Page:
Jurgen Klopp is unlikely to be happy as UEFA and FIFA continue with plans for even more off-season football, with two pre-season tournaments in the pipeline.
FIFA are planning to adjust the current Club World Cup setup into a 24-team tournament to be held over the summer, beginning from 2021 and being held in eight host cities.
The first will take place in China and will include eight teams from Europe, but UEFA have their own plans to support another tournament, which is described by the Mail as “essentially an expansion of the International Champions Cup.”
Liverpool played in the ICC in 2014, 2016 and 2018, coinciding with their pre-season tours of the United States, finishing ‘runners-up’ in their first outing after four friendlies.
The United States is set to be the initial location for the new-look tournament, which will be “endorsed” by UEFA but organised by Relevent Sports, with an eight-year run to be agreed.
The Mail add that there would be a “commitment by all competing clubs to field their first-choice squads where possible,” with Liverpool one of the sides “keen to be involved.”
It is unlikely the Reds would take part every year, with seemingly 12 teams required, and it is questionable whether Klopp would support their involvement either way, due to his concerns over the increasing strain on players.
This summer alone will see Euro 2020, Copa America and the Olympics disrupt Liverpool’s pre-season schedule, while next winter brings the Africa Cup of Nations.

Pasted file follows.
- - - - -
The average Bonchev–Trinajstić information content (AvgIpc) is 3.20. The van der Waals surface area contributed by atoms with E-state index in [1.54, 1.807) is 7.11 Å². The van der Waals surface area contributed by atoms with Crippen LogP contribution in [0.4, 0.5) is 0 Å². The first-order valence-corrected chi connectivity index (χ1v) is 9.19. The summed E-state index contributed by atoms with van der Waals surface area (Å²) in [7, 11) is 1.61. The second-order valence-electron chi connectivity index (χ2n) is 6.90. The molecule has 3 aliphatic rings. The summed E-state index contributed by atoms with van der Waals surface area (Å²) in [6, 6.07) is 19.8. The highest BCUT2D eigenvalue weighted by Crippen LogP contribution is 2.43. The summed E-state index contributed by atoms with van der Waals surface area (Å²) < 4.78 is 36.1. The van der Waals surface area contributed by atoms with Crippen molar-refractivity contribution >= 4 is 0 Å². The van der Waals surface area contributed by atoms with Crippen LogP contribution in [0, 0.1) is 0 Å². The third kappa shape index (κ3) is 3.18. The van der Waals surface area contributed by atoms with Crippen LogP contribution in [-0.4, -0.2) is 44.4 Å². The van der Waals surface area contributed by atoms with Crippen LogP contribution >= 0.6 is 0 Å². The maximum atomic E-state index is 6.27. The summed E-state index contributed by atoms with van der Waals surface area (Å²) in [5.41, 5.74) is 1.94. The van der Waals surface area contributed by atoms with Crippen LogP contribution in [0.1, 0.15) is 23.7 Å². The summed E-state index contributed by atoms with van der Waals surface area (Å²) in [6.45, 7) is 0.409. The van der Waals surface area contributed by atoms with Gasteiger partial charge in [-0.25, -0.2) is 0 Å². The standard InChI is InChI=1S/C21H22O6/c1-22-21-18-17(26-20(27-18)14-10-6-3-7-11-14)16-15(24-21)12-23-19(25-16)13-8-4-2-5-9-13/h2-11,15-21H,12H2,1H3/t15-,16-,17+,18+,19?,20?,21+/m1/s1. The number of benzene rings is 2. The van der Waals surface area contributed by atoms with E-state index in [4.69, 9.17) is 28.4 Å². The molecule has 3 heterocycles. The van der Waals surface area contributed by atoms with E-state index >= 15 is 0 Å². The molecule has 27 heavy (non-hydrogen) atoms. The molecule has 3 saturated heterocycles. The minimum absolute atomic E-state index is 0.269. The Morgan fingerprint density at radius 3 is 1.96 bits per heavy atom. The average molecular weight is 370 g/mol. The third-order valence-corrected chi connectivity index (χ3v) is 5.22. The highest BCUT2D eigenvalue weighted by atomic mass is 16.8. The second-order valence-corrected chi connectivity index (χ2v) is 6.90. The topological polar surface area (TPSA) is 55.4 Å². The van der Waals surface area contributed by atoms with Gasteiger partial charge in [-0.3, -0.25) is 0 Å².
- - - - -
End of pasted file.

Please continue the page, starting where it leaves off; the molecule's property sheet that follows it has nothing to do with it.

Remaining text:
Mohamed Salah is one of those to be affected the most, as he is in contention for the Egypt squad at both the Olympics and the AFCON, which could see him miss the whole of pre-season and almost a month during the campaign.
The financial aspect of UEFA and FIFA’s new tournaments—the former held every year, the latter every four—is no doubt tempting clubs like Liverpool, but they could surely only work if they are treated as warmups for the season proper.
Klopp has been repeatedly critical of the demands on players due to their schedule, most recently with the busy winter calendar and the farcical mid-season break.
“If you have a good friend and you see him twice a year, brilliant. Best time of your life,” he explained in January.
“If you see him every day you think after five days, ‘what the heck?’.
“But what we do is throw football at the people. How many games were on Boxing Day? There were maybe some men, probably, who watched all of them live.
“I don’t think that’s good for their relationship. It’s not good for mine and I already watch a lot of football.
“People say ‘yeah, we only get the money we get because of the number of games’. I don’t see that. Like always in life it is about quality not quantity.
“Yes, without the money it doesn’t work but without the players it doesn’t work as well.”